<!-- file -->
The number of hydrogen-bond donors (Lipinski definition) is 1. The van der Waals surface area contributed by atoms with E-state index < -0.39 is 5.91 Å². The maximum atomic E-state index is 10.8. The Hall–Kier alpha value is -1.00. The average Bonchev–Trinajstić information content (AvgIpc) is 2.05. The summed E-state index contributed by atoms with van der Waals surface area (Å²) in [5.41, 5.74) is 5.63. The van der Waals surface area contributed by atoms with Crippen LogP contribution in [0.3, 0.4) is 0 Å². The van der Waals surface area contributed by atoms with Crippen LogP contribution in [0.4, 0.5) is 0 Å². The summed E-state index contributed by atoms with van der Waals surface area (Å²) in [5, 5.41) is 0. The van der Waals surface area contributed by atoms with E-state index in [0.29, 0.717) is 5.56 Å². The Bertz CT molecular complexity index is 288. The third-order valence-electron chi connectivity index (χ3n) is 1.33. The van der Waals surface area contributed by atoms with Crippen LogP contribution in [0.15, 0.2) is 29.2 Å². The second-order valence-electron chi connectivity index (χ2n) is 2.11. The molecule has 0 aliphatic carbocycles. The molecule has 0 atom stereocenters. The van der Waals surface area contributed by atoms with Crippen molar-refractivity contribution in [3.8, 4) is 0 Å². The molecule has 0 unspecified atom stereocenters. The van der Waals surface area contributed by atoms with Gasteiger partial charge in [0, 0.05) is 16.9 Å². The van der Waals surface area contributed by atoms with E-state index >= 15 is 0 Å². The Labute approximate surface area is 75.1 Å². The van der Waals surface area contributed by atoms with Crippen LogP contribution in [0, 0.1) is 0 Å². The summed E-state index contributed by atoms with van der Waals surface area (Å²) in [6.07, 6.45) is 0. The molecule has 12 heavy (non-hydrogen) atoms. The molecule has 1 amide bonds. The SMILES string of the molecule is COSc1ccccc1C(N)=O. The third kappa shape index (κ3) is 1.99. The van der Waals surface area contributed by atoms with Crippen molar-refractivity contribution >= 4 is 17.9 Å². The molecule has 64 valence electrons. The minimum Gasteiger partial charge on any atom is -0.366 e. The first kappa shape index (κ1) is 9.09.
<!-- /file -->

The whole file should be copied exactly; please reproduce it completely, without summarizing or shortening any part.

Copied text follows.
The number of hydrogen-bond donors (Lipinski definition) is 1. The van der Waals surface area contributed by atoms with E-state index < -0.39 is 5.91 Å². The maximum atomic E-state index is 10.8. The Hall–Kier alpha value is -1.00. The average Bonchev–Trinajstić information content (AvgIpc) is 2.05. The summed E-state index contributed by atoms with van der Waals surface area (Å²) in [5.41, 5.74) is 5.63. The van der Waals surface area contributed by atoms with Crippen LogP contribution in [0.3, 0.4) is 0 Å². The van der Waals surface area contributed by atoms with Crippen LogP contribution in [0.4, 0.5) is 0 Å². The summed E-state index contributed by atoms with van der Waals surface area (Å²) in [5, 5.41) is 0. The van der Waals surface area contributed by atoms with E-state index in [0.29, 0.717) is 5.56 Å². The Bertz CT molecular complexity index is 288. The third-order valence-electron chi connectivity index (χ3n) is 1.33. The van der Waals surface area contributed by atoms with Crippen LogP contribution in [0.15, 0.2) is 29.2 Å². The second-order valence-electron chi connectivity index (χ2n) is 2.11. The molecule has 0 aliphatic carbocycles. The molecule has 0 atom stereocenters. The van der Waals surface area contributed by atoms with Crippen molar-refractivity contribution in [3.8, 4) is 0 Å². The molecule has 0 unspecified atom stereocenters. The van der Waals surface area contributed by atoms with Gasteiger partial charge in [0, 0.05) is 16.9 Å². The van der Waals surface area contributed by atoms with E-state index >= 15 is 0 Å². The Labute approximate surface area is 75.1 Å². The van der Waals surface area contributed by atoms with Crippen LogP contribution in [0, 0.1) is 0 Å². The summed E-state index contributed by atoms with van der Waals surface area (Å²) in [6.07, 6.45) is 0. The molecule has 12 heavy (non-hydrogen) atoms. The molecule has 1 amide bonds. The SMILES string of the molecule is COSc1ccccc1C(N)=O. The third kappa shape index (κ3) is 1.99. The van der Waals surface area contributed by atoms with Crippen molar-refractivity contribution >= 4 is 17.9 Å². The molecule has 64 valence electrons. The minimum Gasteiger partial charge on any atom is -0.366 e. The first kappa shape index (κ1) is 9.09.